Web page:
I used to hate readings, but for some reason or another my readings have taken on a stand up comedian format. Sometimes I introduce props. Andy Kaufman is huge influence on me when it comes to public speaking in any way. His ability to take an audience somewhere completely unexpected is something I hope to cultivate and acquire. I guess, it has to do with the defense mechanism whereupon I'd rather self-deprecate than elucidate anything to do with the poem itself.

I currently looking for a good mime routine to bring to my repertoire.

6 - Do you have any theoretical concerns behind your writing? What kinds of questions are you trying to answer with your work? What do you even think the current questions are?
I struggle with the idea that language is unique to everyone, that colours look different to everyone, therefore there aren't enough words out there to describe the universal experience of every day. That and the fact that I'm using and thinking in a language by my ancestor's colonizers is a huge concern for me. I rarely think in Spanish and even Spanish is a colonizing language to the people my parents' came from.

Right now I'm trying to learn some of the methods the people in my parents' family have used language and what was there evolution with the Spanish language and how my brain processes Spanish versus English.

7 – What do you see the current role of the writer being in larger culture? Does s/he even have one? What do you think the role of the writer should be?
The role of the writer is to report. No matter what a writer writes about, they are journalist of sorts first and foremost. You can be a reporter of your own ideas and your own expressions, but even our minds are foreign to us. Using language is like have a universal translator like in Star Trek. We don't know exactly how it works, but we use oral and written language everyday as if it was a part of us since birth. Was it? Where did the rest of our expressions go when we started writing? What are our hands doing? What are our faces doing?

Oral and written language are translators of the inner workings of brain. The current job of the writer is to strip it to the basics and figure out how the hell we can get to the root of those inner workings.

8 - Do you find the process of working with an outside editor difficult or essential (or both)?
I love every editor I've ever worked with. I wish book publishers or journal publishers would put the name of the editor on the front of the book or on the article beside the author's. They're part of a collective voice in how we transmit our voices to the world.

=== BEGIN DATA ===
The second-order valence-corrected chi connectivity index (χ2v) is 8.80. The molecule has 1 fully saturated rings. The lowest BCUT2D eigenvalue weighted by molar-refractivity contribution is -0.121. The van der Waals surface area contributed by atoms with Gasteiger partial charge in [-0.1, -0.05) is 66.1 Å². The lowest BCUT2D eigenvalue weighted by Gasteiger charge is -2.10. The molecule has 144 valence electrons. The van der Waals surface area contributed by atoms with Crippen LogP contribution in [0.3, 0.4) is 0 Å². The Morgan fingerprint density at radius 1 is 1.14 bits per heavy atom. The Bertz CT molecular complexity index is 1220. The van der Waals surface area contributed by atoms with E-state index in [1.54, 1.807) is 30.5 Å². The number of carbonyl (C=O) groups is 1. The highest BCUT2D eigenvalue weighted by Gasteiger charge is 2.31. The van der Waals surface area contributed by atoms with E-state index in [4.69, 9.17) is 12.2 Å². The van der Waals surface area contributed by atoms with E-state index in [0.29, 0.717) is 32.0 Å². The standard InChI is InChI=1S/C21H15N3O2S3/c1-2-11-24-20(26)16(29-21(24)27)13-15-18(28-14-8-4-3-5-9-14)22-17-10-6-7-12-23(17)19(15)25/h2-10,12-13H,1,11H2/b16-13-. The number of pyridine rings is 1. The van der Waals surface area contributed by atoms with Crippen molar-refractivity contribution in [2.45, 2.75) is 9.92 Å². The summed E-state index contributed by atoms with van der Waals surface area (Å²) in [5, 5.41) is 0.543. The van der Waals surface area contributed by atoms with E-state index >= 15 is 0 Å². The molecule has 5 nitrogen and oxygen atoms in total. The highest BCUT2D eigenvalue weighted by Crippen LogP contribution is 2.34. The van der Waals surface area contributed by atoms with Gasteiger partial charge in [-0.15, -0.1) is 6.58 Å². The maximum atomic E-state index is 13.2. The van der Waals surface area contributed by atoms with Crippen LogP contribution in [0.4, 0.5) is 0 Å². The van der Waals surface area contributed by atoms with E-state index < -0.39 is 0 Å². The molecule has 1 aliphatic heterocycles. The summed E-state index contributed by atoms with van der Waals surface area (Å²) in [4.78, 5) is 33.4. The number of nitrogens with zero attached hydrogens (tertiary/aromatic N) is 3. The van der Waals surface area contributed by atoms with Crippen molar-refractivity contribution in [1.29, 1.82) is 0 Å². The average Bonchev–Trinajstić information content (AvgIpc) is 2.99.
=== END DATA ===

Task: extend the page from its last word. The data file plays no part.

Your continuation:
9 - What is the best piece of advice you've heard (not necessarily given to you directly)?
Liz Worth once said to me, "Write your truth. Write it now and don't edit it until it's done." I know it sounds cliché, but it works. Liz is a good friends and one of the most important writers in Toronto, if not the world, that I read and listen to.

10 - How easy has it been for you to move between genres (poetry to critical prose)? What do you see as the appeal?

I love writing about film and books. I love finding connections because if you meditate on two things long enough, you'll find everything connects somehow. Everything is always influencing everything else, especially in art. Poetry is no different than critical prose because it's a commentary on expression or on situations. You can separate a work from an analysis of it, but you can not keep poetry from being ingested and analyzed. That's what it's there for.

11 - What kind of writing routine do you tend to keep, or do you even have one? How does a typical day (for you) begin?
I used to have no writing routine, but lately I've setting aside time in the day. I've felt it necessary for novel writing.

12 - When your writing gets stalled, where do you turn or return for (for lack of a better word) inspiration?

Conceptual writing or rewriting texts. They could be anything, like a receipt, a piece of mail, a book (hi James Joyce), or a poem. From there I'll find myself cutting it up or using a word or phrase and I get unblocked that way. Experimental writing moves me to create something if my mind is blank.